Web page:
Wednesday, February 22, 2012

Easy Embellishing with Embroidery

These decorative t-shirts are fun projects to make for your children, grandchildren or to give as gifts. They also make an excellent first embroidery project for young ladies because they are so easy and  also useful. I have created some cute ones with onesies, too. Buy a larger plain t-shirt and you can embellish your own. You can find many simple shirts at second hand stores that are perfect for this type of handiwork. All that is required in this project is the basic knowledge of the stem stitch (which is taught below) and a few supplies which are listed later. 

What I really liked was the portability of this project. Everything can be stowed into a small bag and taken with you. Think waiting rooms, visits to mother's, park days, play days… 

The supplies are found inexpensively at craft stores. The rule of embroidery thread is the thinner the fabric, the lighter your thread. You want to use heavier cotton strands for thicker fabrics. When doing these t-shirts, I used two strands of  floss. You can experiment with the looks that you like.

Suggested Supplies:
  • Plain shirts or anything else you want to decorate such as dishtowels, book bags, linens, etc.
  • Iron On Transfer Patterns
  • Embroidery Floss (I use DMC)
  • Embroidery Hoop
  • Embroidery Needles

Any small pieces of ribbons, rick-rack and rose strands make a dainty detail to the neckline. I used a pink stem stitch around the strawberry shirt but used my remnants of rick-rack for the rest. Little beads made for sweet seeds on the strawberry shirt and they dotted the butterfly wings on the other. I am sure you have some goodies laying around that would make darling accents. (Just make sure it isn't a choking hazard for the wearer.)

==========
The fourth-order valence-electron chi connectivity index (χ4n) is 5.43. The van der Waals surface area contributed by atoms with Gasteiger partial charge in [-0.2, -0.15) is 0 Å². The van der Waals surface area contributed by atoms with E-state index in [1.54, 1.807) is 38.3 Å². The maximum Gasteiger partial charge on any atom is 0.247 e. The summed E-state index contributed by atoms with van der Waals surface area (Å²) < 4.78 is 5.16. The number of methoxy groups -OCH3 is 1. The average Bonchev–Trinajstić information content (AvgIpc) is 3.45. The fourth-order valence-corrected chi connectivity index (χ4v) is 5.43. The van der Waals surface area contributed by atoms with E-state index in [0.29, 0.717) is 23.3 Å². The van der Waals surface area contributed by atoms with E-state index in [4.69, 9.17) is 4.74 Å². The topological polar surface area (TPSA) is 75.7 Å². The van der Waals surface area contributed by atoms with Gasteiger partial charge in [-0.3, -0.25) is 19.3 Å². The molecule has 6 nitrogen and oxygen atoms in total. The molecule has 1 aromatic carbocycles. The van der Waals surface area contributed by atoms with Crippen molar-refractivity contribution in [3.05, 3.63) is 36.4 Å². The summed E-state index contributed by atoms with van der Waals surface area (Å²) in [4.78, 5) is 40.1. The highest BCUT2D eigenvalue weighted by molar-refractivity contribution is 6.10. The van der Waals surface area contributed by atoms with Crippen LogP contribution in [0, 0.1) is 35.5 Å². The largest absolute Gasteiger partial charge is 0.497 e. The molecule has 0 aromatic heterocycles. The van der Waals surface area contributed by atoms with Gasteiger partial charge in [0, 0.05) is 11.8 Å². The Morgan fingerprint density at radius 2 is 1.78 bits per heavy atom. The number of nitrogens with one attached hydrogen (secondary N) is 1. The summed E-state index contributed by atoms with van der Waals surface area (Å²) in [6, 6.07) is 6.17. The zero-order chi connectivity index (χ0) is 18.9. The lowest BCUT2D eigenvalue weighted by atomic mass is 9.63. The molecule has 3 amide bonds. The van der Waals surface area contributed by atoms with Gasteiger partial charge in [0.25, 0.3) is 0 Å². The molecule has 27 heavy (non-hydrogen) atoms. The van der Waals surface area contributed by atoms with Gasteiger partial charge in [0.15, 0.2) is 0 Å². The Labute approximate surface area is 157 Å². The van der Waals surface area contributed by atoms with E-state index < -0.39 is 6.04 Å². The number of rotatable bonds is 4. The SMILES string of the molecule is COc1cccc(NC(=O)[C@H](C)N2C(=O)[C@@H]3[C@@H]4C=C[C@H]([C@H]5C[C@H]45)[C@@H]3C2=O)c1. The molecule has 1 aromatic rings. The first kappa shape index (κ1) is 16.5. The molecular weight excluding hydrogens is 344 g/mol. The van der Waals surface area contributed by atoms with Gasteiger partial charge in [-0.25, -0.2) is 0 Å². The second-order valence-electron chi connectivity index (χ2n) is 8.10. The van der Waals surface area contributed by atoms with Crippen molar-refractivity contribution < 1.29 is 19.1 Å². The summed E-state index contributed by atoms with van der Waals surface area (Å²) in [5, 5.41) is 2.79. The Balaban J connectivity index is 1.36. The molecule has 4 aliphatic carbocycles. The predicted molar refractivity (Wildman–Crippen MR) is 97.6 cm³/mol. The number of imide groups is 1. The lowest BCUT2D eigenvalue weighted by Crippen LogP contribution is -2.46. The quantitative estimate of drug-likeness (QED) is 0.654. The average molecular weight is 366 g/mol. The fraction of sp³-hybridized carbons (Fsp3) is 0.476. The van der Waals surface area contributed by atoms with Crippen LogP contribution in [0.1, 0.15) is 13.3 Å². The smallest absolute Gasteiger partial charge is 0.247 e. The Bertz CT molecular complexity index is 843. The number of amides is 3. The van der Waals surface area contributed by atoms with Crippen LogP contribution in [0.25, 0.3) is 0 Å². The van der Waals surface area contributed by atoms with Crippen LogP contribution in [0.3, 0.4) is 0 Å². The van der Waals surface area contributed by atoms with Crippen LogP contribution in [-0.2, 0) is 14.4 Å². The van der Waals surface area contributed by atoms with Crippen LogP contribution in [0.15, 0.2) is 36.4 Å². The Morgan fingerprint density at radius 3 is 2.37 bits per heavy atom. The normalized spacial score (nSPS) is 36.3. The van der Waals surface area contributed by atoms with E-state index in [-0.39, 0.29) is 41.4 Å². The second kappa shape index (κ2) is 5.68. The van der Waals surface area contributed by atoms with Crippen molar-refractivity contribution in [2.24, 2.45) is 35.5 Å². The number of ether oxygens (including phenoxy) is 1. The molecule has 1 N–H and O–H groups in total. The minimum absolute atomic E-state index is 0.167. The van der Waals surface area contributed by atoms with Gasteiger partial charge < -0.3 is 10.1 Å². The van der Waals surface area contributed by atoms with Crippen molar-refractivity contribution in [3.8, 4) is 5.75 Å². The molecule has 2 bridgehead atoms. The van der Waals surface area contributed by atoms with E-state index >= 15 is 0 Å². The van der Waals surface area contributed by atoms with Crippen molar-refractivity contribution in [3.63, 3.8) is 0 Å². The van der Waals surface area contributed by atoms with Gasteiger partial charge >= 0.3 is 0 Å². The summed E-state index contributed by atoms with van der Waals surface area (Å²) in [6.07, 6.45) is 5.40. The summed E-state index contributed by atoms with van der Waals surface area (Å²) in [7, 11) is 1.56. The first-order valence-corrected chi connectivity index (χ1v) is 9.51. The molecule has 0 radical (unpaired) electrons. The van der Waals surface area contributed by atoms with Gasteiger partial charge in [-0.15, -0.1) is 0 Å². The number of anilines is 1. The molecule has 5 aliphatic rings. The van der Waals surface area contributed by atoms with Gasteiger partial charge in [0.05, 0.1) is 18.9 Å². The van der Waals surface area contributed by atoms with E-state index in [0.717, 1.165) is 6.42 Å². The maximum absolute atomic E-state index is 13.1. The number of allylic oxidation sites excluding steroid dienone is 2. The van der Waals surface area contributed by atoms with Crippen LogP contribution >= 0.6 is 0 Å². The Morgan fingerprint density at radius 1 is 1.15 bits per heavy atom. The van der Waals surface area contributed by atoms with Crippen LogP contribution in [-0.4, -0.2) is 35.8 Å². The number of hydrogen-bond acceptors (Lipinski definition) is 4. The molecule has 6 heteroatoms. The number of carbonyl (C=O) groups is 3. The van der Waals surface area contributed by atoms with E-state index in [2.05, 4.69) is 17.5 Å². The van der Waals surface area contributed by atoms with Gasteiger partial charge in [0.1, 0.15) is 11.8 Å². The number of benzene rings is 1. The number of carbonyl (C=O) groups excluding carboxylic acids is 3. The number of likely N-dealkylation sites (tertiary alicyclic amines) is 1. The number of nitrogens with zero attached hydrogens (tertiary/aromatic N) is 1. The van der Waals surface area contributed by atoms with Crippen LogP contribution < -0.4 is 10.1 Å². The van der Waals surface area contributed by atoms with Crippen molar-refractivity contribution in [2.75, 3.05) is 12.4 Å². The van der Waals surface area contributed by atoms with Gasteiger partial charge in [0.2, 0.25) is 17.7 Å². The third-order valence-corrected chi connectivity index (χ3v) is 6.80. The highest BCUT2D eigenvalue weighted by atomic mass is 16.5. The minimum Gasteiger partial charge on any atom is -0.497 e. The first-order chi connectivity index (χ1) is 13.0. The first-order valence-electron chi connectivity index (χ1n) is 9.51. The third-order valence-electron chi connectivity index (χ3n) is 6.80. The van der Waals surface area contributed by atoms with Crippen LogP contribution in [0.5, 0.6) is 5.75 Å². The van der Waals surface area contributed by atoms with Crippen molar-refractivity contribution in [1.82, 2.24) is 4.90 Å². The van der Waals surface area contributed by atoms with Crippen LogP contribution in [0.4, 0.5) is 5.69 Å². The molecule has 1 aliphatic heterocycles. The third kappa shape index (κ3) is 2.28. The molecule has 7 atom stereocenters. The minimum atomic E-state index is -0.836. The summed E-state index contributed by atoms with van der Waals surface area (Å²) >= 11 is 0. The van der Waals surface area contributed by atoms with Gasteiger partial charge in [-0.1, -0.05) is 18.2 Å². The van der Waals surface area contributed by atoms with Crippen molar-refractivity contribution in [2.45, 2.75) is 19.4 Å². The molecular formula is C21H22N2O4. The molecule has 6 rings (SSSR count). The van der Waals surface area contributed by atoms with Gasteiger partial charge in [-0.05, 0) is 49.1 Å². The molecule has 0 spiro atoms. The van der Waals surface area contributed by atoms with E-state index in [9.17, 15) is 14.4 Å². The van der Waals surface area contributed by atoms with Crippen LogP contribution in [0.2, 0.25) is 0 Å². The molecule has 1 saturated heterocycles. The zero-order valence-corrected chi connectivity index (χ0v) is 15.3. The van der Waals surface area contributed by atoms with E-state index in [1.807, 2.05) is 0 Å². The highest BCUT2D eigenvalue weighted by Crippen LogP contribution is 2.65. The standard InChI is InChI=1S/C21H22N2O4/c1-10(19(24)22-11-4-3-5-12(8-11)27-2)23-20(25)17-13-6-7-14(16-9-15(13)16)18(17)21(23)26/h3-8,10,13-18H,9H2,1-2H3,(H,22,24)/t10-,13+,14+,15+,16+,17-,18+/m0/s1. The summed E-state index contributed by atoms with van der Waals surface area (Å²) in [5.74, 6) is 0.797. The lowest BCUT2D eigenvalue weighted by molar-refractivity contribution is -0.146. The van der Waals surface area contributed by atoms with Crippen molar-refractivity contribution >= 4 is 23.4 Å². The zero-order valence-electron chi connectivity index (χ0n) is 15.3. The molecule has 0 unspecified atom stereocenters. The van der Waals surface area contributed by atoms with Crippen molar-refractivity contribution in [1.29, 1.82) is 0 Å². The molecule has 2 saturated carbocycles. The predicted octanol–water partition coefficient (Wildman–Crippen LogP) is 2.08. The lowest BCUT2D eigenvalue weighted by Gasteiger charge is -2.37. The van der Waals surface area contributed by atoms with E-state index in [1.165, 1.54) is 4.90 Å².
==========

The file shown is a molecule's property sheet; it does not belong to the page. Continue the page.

These old fashioned-style transfers make this an easy project. They are the secret ingredient! You just iron them on your chosen piece and you may re-use each print a few times. They are very affordable and the ideas are limitless when you have these treasures. Once you iron the design on, you just outline the picture with the stem stitch. It's that simple.

Stem Stitch Instructions ~

"The first stitch which is taught to a beginner is the “stem stitch”. It is most useful in work done in the hand, and especially in outlines of flowers, unshaded leaves, and arabesque, and all conventional designs.


"It may be best described as a long stitch forward on the surface, and a shorter one backward on the under side of the fabric, the stitches following each other almost in line from left to right. The effect on the wrong side is exactly that of an irregular back-stitching used by dressmakers, as distinguished from regular stitching. A leaf worked in outline should be begun at the lower or stalk end, and worked round the right side to the top, taking care that the needle is to the left of the thread as it is drawn out. When the point of the leaf is reached, it is best to reverse the operation in working down the left side towards the stalk again, so as to keep the needle to the right of the thread instead of to the left, as in going up."
 ~ Handbook of Embroidery by L. Higgin (1880)


  1. I just started learning to do embroidery and just finished my first set of pillowcases last night. They were the kind with the pattern already stamped on them. It was fun and now I am going to do some boy pillowcases for my son.

    1. Isn't it a blast? I think I love embroidering because it doesn't take precise measurements and yields something pretty without taking eternity. I bet your pillowcases are darling!

  2. Those little onesies are so cute! I like doing small embroidery projects, too, and sometimes a little hint of embroidery really livens up a piece.

    1. I love the small projects too because I actually finish them! :)

  3. I love these old fashioned patterns and the love with which you continue this vintage embroidery. Thanks for sharing. Gail

    1. Thank you :) I am sweet to the old fashioned charms...

  4. Love those cute t-shirts. They're so girly with the embroidery and trim embellishments.

  5. Jes, those little T's are adorable... What a fun way to get started on embroidery! Thank you for sharing them! Deb


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